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A Different Sort of Memorial Day for Webb
"How about white men for Webb?" one supporter asked.
"Bubbas for Webb!" she responded.
Next stop: Viva! Vienna! -- a collection of vendors, carnival rides and food stalls in the heart of the town and a magnet for politicians. There he met Phil Calkins of Vienna and Frankie Gibson of Oakland, two Democratic voters who had questions and reservations.
"The only thing I really know about him is that he served in the Reagan administration," Calkins said -- and that was not a plus from his point of view.
"The strong issue for me coming out of the Vietnam War was national defense," said Webb, who explained that he agreed more with the Republicans about that. But he said he has voted for Democrats and Republicans and pointed out that a number of Democratic senators, including Senate Minority Leader Harry M. Reid (Nev.), support him.
He sketched out stands he thought would help -- "I spoke out against the Iraq War long before it started; I'm pro-choice; I support gay rights" -- and something he figured wouldn't help -- "I am a Second Amendment guy" supporting gun rights. "I'm a realist on foreign policy," he told them, "a populist on economic issues."
Calkins and Gibson weren't quite sure what to do with that information, although they brought up the idea that the Webb campaign most wants to promote: that he is the Democrat with the best chance of defeating Allen.
Veterans are usually what Webb's Memorial Days are about. At the end of a television interview about the campaign that day, when asked whether he had anything else to add, Webb replied: "It's Memorial Day. Go visit a grave."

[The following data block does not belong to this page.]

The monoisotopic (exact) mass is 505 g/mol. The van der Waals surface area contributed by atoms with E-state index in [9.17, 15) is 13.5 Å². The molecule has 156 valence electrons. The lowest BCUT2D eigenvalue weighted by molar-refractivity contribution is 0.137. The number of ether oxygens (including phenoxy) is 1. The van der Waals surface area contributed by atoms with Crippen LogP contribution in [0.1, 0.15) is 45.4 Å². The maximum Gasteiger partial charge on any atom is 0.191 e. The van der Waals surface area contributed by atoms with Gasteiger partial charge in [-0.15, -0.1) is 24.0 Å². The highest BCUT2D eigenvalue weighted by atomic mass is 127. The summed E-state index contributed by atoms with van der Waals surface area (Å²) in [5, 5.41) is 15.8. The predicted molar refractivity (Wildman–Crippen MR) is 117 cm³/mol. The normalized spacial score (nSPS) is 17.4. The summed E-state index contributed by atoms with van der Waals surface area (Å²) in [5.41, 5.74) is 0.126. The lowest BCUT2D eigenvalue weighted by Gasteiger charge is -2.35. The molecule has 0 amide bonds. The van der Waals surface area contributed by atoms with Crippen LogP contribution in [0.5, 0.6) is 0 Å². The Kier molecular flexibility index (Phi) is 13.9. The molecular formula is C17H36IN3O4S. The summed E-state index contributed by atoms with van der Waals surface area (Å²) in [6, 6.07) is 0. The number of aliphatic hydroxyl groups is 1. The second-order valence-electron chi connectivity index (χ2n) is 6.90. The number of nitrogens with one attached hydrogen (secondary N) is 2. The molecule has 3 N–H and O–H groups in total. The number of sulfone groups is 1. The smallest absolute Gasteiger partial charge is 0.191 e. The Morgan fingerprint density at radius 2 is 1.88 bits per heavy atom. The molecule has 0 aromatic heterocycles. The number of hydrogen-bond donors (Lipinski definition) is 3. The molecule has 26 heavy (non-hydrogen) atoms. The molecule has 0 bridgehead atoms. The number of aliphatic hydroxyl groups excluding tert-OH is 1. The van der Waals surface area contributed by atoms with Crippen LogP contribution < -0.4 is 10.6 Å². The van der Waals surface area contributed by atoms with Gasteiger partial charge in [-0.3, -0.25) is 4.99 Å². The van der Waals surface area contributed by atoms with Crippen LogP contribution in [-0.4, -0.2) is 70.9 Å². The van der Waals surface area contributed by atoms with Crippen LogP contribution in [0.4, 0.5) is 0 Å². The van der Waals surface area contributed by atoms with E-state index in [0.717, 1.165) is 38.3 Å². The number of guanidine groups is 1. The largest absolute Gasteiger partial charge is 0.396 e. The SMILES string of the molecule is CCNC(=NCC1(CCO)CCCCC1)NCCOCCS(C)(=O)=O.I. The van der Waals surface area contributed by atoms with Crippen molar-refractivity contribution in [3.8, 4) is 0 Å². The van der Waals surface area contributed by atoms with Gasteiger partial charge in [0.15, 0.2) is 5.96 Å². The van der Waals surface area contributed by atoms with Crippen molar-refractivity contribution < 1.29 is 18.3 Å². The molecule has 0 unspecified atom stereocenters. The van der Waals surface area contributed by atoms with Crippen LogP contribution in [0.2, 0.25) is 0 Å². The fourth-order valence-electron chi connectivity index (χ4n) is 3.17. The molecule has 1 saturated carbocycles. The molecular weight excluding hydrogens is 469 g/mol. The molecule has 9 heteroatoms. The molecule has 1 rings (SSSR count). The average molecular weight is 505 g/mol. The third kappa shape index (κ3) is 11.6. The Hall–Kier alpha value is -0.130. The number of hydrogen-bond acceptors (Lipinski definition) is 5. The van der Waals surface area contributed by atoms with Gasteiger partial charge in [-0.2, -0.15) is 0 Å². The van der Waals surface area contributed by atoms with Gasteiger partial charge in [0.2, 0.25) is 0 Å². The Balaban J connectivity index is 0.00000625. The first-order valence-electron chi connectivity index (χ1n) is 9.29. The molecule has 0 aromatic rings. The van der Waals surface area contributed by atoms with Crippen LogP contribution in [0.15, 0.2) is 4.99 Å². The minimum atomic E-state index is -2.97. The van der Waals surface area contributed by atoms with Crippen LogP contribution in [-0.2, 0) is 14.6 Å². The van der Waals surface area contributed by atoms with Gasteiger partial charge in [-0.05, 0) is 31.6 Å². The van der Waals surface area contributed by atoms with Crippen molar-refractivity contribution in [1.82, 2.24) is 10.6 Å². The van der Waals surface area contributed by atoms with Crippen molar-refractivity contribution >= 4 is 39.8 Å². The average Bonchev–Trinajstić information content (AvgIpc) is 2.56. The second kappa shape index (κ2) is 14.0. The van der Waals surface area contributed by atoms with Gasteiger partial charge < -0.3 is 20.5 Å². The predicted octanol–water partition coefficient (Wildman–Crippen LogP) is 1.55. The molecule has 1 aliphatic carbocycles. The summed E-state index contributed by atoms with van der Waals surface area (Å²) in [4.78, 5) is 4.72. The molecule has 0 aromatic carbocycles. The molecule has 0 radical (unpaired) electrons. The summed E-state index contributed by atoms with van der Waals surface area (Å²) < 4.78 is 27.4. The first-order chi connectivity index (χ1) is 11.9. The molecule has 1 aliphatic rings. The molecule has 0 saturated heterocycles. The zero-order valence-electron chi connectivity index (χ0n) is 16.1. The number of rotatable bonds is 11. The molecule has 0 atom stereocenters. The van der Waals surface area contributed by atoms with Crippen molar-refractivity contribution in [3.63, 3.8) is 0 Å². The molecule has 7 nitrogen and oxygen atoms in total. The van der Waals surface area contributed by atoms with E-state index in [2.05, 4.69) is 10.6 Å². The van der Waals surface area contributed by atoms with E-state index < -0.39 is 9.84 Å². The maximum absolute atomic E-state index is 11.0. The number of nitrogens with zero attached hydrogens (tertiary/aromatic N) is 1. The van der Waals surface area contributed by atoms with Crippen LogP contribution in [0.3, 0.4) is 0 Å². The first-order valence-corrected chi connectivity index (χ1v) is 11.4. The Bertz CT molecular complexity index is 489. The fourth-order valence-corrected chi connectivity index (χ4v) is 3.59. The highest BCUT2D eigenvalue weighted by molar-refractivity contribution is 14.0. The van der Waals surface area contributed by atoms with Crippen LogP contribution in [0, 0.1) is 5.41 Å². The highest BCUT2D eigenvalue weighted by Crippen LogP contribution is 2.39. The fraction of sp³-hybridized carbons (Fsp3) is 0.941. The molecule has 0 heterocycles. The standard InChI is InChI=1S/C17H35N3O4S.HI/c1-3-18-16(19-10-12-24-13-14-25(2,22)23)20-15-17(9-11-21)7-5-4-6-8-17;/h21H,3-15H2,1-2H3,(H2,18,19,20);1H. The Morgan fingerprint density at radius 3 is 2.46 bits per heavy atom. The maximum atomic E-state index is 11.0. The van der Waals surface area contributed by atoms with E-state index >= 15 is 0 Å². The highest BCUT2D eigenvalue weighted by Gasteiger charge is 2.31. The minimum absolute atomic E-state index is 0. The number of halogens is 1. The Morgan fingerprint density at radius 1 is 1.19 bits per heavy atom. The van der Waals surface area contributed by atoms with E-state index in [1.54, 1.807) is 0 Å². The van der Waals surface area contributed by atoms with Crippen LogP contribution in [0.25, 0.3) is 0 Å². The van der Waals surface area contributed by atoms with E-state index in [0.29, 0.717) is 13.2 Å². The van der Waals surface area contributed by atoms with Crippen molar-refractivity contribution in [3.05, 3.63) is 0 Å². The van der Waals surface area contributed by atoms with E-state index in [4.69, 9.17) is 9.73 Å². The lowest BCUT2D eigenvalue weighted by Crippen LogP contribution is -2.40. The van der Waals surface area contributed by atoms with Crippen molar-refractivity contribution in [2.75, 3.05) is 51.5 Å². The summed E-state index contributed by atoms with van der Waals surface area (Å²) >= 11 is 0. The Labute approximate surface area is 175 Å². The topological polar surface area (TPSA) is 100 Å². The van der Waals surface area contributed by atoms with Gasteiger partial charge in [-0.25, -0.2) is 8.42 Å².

That's what he had done earlier in the day at Arlington National Cemetery. Webb says he visits Arlington every year on Memorial Day. But on Monday, he rode through the hills in a Jeep emblazoned with his name and campaign slogan -- "Born Fighting" -- trailed by two reporters. He got a lot of looks, and then a man approached him.
"Are you Jim Webb?'' the man asked.
I am, Webb answered.
"Cheap political stunt," the man said and turned to walk away.
The man's name is Fred Hoffman, and he and Webb served under Caspar W. Weinberger when he was defense secretary. Hoffman, who volunteers at Arlington, said in an interview later that "that vehicle caught my eye." When he saw Webb talking to reporters, "it struck me that he was trying to gain a political advantage on this day."
Webb's staff members pointed out that they would rather have had him at a campaign event than at Arlington Cemetery, and Webb said he refused to answer questions about politics while he was there.
"People are going to think whatever they think," he said. "It is what it is. I know what I care about."